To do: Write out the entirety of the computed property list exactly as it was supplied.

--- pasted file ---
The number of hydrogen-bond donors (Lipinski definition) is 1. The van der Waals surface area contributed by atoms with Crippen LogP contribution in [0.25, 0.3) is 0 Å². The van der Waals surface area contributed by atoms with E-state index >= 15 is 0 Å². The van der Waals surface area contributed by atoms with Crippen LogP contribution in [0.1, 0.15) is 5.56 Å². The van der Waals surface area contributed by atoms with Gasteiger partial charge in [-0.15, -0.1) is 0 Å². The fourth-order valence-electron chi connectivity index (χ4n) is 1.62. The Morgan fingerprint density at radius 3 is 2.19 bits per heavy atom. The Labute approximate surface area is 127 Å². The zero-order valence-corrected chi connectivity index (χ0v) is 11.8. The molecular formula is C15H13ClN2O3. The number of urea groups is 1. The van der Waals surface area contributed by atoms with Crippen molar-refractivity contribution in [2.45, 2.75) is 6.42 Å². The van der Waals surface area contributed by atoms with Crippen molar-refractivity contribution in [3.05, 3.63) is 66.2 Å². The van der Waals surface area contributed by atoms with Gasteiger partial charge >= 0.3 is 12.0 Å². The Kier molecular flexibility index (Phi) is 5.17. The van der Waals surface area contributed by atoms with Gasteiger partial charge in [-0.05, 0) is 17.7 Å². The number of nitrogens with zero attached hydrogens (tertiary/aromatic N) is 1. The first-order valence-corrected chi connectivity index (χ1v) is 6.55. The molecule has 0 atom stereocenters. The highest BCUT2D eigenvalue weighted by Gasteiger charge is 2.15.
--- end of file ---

The number of hydrogen-bond donors (Lipinski definition) is 1. The van der Waals surface area contributed by atoms with Crippen LogP contribution in [0.25, 0.3) is 0 Å². The van der Waals surface area contributed by atoms with E-state index >= 15 is 0 Å². The van der Waals surface area contributed by atoms with Crippen LogP contribution in [0.1, 0.15) is 5.56 Å². The van der Waals surface area contributed by atoms with Gasteiger partial charge in [-0.15, -0.1) is 0 Å². The fourth-order valence-electron chi connectivity index (χ4n) is 1.62. The Morgan fingerprint density at radius 3 is 2.19 bits per heavy atom. The Labute approximate surface area is 127 Å². The zero-order valence-corrected chi connectivity index (χ0v) is 11.8. The molecular formula is C15H13ClN2O3. The number of urea groups is 1. The van der Waals surface area contributed by atoms with Crippen molar-refractivity contribution in [2.45, 2.75) is 6.42 Å². The van der Waals surface area contributed by atoms with Crippen molar-refractivity contribution in [3.05, 3.63) is 66.2 Å². The van der Waals surface area contributed by atoms with Gasteiger partial charge >= 0.3 is 12.0 Å². The Kier molecular flexibility index (Phi) is 5.17. The van der Waals surface area contributed by atoms with Gasteiger partial charge in [-0.05, 0) is 17.7 Å². The number of nitrogens with zero attached hydrogens (tertiary/aromatic N) is 1. The first-order valence-corrected chi connectivity index (χ1v) is 6.55. The molecule has 0 atom stereocenters. The highest BCUT2D eigenvalue weighted by Gasteiger charge is 2.15.